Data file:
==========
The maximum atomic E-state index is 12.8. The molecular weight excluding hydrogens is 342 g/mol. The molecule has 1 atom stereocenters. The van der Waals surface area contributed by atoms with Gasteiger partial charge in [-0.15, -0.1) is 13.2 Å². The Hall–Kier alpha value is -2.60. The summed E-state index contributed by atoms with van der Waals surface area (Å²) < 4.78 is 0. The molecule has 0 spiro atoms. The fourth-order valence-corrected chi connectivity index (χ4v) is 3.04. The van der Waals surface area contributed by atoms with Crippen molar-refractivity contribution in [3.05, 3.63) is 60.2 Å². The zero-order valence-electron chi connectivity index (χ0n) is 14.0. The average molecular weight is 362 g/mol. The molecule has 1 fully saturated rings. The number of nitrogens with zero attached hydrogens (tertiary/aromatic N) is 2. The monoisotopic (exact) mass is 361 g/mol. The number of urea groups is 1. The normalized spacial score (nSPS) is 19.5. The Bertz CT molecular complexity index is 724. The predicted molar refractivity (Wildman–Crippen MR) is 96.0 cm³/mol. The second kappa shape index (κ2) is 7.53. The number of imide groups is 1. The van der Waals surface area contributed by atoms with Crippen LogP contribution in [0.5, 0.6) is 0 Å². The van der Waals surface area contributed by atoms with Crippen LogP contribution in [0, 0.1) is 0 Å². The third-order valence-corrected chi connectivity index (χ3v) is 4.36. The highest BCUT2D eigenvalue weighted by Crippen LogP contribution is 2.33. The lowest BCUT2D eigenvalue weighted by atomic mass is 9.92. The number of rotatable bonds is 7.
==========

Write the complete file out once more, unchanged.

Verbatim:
The maximum atomic E-state index is 12.8. The molecular weight excluding hydrogens is 342 g/mol. The molecule has 1 atom stereocenters. The van der Waals surface area contributed by atoms with Gasteiger partial charge in [-0.15, -0.1) is 13.2 Å². The Hall–Kier alpha value is -2.60. The summed E-state index contributed by atoms with van der Waals surface area (Å²) < 4.78 is 0. The molecule has 0 spiro atoms. The fourth-order valence-corrected chi connectivity index (χ4v) is 3.04. The van der Waals surface area contributed by atoms with Crippen molar-refractivity contribution in [3.05, 3.63) is 60.2 Å². The zero-order valence-electron chi connectivity index (χ0n) is 14.0. The average molecular weight is 362 g/mol. The molecule has 1 fully saturated rings. The number of nitrogens with zero attached hydrogens (tertiary/aromatic N) is 2. The monoisotopic (exact) mass is 361 g/mol. The number of urea groups is 1. The normalized spacial score (nSPS) is 19.5. The Bertz CT molecular complexity index is 724. The predicted molar refractivity (Wildman–Crippen MR) is 96.0 cm³/mol. The second kappa shape index (κ2) is 7.53. The number of imide groups is 1. The van der Waals surface area contributed by atoms with Crippen LogP contribution in [0.5, 0.6) is 0 Å². The van der Waals surface area contributed by atoms with Crippen LogP contribution in [0, 0.1) is 0 Å². The third-order valence-corrected chi connectivity index (χ3v) is 4.36. The highest BCUT2D eigenvalue weighted by Crippen LogP contribution is 2.33. The lowest BCUT2D eigenvalue weighted by atomic mass is 9.92. The number of rotatable bonds is 7.